Home » Course Materials » The Epistle to the Hebrews and Subsequent Christian Supersessionism

The Epistle to the Hebrews and Subsequent Christian Supersessionism

 The Epistle to the Hebrews: Introduction
  • Reception: though credited to Paul by some Patristic authorities (e.g. Clement and hesitatingly Origen of Alexandria) and included in a collection of Pauline epistles dating around 200 CE (P46), doubts about this attribution persisted among many ancient Christian commentators especially in the West.
  • Authorship: an anonymous writer familiar with members of Paul’s circle (13:23); the refined literary style and theology of Hebrews differs from Paul. Other candidates include Apollos, Barnabas, Silas, Luke, Priscilla, Clement of Rome, etc.
  • Date: the epistle is cited as early as 1 Clement at the end of the first century CE. The audience seems to be second generation followers rather than eyewitnesses of Jesus (2:3) and Timothy was imprisoned (13:23). It is unclear how much the author draws knowledge of the temple cult from observation or scriptural exegesis or whether it is presently functioning.
  • Audience: there is no specific address (1:1) and greetings are sent from “Italy” (13:24). There is debate over whether it was written to Hellenistic Jews or non-Jews (former “God-fearers”) wanting to adopt Jewish customs, perhaps in response to social ostracism or persecution (10:32-34; 12:4). The author stresses the superiority of the revelation of Christ and issues warnings against disobedience and admonishments to endurance (2:1-3; 3:12-13; 5:11-14; 6:1-12; 10:23-31; 13:7, 9, 17).
The Theology of Hebrews: the Superiority of Christ
  • Combines thorough knowledge and creative interpretation of the Septuagint and intertestamental Jewish traditions with Middle Platonism (e.g. the earthly sanctuary patterned after the heavenly one) .
  • Jesus is identified with God’s pre-existent wisdom (1:1-3). The text emphasizes his incarnation and exaltation.
  • Jesus is superior to the prophets (1:1-4), angels (1:5-2:18), Moses (3:1-4:13), and Aaron as well as the Levitical priesthood (4:14-7:28). Jesus ushers in a new covenant (8:7-13; Jeremiah 31:31-34) and is the sacrifice to end all sacrifices (9:13-10:18).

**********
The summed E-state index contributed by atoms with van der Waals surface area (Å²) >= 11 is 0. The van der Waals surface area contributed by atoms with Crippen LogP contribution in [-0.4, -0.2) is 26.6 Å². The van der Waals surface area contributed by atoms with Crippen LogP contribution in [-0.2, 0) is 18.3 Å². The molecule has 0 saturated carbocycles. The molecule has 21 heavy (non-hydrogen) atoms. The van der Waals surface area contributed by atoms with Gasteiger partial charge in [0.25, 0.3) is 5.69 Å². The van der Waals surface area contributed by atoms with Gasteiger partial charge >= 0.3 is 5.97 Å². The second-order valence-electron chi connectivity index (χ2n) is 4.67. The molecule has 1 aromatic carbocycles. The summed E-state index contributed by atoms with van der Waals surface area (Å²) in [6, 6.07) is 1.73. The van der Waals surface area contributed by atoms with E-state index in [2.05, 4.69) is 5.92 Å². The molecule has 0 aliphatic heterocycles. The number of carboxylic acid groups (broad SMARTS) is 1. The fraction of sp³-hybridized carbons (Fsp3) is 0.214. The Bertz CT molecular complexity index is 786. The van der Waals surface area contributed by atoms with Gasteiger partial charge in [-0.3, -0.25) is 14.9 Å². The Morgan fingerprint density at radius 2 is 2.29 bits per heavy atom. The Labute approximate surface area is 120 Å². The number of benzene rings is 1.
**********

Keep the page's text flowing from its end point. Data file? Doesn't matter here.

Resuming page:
• Jesus’ priestly office is compared to Melchizedek (Genesis 14:18-20; Psalm 110:4; Dead Sea Scrolls fragment 11QMelch [11Q13]).
  • A call to endurance like the former pioneers in the faith (chapter 11).

Christian Supersessionism in the Patristic Period

Replacement Theology: the idea that the church replaced Israel as the covenant people.

  • “…be not made like unto some, heaping up your sins and saying that the covenant is both theirs and ours. It is ours: but in this way did they finally lose it when Moses had just received it, for the Scripture says: ‘And Moses was in the mount fasting forty days and forty nights, and he received the covenant from the Lord, tables of stone written with the finger of the hand of the Lord.’ But they turned to idols and lost it. For thus saith the Lord: ‘Moses, Moses, go down quickly, for thy people, whom thou broughtest forth out of the land of Egypt, have broken the Law.’ And Moses understood and cast the two tables out of his hands, and their covenant was broken, in order that the covenant of Jesus the Beloved should be sealed in our hearts in hope of his faith” (Epistle of Barnabas 4:6-8)
  • “We have been led to God through this crucified Christ, and we are the true spiritual Israel, and the descendants of Judah, Jacob, Isaac, and Abraham, who, though uncircumcised, was approved and blessed by God because of his faith and was called the father of many nations.”(Justin Martyr, Dialogue with Trypho the Jew 11.5)

The Third Genos (race, people, tribe) that is neither Jewish nor Greek

  • “Since I see thee, most excellent Diognetus, exceedingly desirous to learn the mode of worshipping God prevalent among the Christians, and inquiring very carefully and earnestly concerning them, what God they trust in, and what form of religion they observe, so as all to look down upon the world itself, and despise death, while they neither esteem those to be gods that are reckoned such by the Greeks, nor hold to the superstition of the Jews; and what is the affection which they cherish among themselves; and why, in fine, this new kind or practice [of piety] has only now entered into the world, and not long ago…” (Epistle to Diognetus 1.1)

The Harmful Charge against Jews of Deicide (The Accusation of Killing God)

  • “The one who hung the earth in space, is himself hanged; the one who fixed the heavens in place, is himself impaled; the one who firmly fixed all things, is himself firmly fixed to the tree. The Lord is insulted, God has been murdered, the King of Israel has been destroyed by the right hand of Israel.” (Melito of Sardis, On the Passover)
Advertisements
%d bloggers like this: